You may think the "land downunder" may not have much to offer in the way of seventeenth century history but contrary to popular belief, Australia was not "discovered" by Captain Cook in 1770 but was well known to cartographers, explorers and merchants long before then, as well, of course, by its own indigneous inhabitants!
Over the next few blogs, I thought I would turn away from Europe and my beloved English Civil War and bring you a few posts on the comparitively unknown 17th century history of the "far east" and the "antipodes". So to wet your appetite I will start with the bloodcurdling tale of the Wreck of the Batavia.
By the early seventeenth century the Dutch has realised the fabulous potential of the "Spice Islands" could only be properly realised through a monopoly on the growing spice trade between Europe and the islands of what is now Indonesia. In 1602 a council of seventeen men formed the VOC (the Vereenigde Oost-Indische Compagnie or Dutch East India Company). They wasted no time in sending out their first settlement fleet and within a short time had secured a virtual monopoly on the world's supply of nutmeg, cloves, mace and cinnamon. The Dutch control over the Indonesian Archipelago continued unbroken until the middle of the twentieth century.
The tug of war between the Portugese (who had established a foothold in the region during the sixteenth century), the English and the Dutch for control of the spice trade is a fabulous tale and it is well told in Nathaniel's Nutmeg by Giles Milton. I hope to make it the subject of a more detailed blog later on this year.
By the 1620s the Dutch were well established in Java with its centre of power being Batavia (now Jakarta) and in 1628 the newly commissioned ship Batavia, set sail from Holland in a convoy of 7 ships under the command of Francisco Pelsaart. The skipper of the Batavia was a man called Ariaen Jacobsz, a man with whom Pelsaart had a history. On board was a troop of soldiers and an assortment of potential settlers for the new colony including the "undermerchant" for the voyage, Jeronimus Cornelisz (a bankrupt pharmacist from Harlem) and a beautiful, high ranking young woman Lucretia Jans, on her way to Batavia to join her husband. A total of 322 people.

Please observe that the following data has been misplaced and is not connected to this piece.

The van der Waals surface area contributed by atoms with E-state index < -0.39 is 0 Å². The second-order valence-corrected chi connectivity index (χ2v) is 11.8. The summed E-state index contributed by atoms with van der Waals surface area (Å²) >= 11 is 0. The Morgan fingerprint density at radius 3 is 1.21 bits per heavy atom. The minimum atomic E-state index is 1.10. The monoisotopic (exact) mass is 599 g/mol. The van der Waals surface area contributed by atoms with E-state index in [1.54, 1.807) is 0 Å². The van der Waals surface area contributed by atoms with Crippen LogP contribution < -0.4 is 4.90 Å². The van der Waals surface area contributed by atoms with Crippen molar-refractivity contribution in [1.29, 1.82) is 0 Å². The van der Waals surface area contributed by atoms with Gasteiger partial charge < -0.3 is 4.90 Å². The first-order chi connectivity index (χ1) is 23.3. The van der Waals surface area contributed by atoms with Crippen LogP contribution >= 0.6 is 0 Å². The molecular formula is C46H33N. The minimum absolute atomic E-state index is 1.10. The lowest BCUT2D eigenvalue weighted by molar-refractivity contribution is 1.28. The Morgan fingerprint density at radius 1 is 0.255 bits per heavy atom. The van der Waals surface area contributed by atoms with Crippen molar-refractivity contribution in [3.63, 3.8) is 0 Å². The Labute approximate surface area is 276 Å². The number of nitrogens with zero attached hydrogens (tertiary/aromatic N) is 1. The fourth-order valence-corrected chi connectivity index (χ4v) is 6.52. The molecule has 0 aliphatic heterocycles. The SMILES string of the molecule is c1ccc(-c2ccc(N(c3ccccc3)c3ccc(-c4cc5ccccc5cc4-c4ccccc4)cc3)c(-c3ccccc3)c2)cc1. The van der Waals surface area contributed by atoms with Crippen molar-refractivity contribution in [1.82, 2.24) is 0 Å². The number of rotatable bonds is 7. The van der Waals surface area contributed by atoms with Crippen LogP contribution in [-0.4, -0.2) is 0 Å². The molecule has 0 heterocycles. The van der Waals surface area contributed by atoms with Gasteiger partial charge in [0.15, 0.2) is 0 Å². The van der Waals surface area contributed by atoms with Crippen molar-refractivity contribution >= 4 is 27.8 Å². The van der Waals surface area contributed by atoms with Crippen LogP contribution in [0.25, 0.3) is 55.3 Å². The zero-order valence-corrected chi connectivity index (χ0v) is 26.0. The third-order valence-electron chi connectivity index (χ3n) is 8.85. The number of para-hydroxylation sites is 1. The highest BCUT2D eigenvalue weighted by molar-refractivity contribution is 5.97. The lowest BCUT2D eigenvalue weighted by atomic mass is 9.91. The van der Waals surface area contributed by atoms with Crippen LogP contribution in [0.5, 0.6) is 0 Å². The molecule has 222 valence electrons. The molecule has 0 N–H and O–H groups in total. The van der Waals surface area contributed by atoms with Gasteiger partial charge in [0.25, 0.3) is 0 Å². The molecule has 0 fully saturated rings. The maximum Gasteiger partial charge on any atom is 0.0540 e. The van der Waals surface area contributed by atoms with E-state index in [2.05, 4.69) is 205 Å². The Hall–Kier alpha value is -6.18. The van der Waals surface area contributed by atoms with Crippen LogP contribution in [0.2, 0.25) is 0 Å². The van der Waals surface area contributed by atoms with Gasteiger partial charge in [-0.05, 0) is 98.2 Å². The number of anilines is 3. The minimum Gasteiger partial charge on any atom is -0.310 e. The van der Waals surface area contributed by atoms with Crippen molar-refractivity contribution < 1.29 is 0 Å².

|Reconstruction of the Batavia|
Jacobsz first act was to deliberately steer the Batavia off course, away from the rest of the fleet, but before the mutiny could take place, on 4 June 1629 the ship struck a reef near Beacon Island in the Abrolhos archipelago off the Western Australian coast (then known as "the unknown land"), a string of desolate unihabited islands with no water and only seals and sea birds for food. Forty of the crew and passengers drowned in the wreck. Given the fate of the survivors, they were probably the fortunate ones!
|The Abrolhos Islands, Western Australia|
Cornelisz had little reason to welcome the return of a rescue party as Pelsaart was aware of his role in the planned mutiny and he feared punishment on return to Batavia. He also had plans to start a new kingdom with himself as ruler, using the gold and silver on the Batavia. However to achieve his ends he first had to eliminate any potential opposition ....
Little were the survivors to know they had been left in the charge of a psychotic killer with an extraordinary ability to bend people to his will (a seventeenth century Charles Manson).
(to be continued....)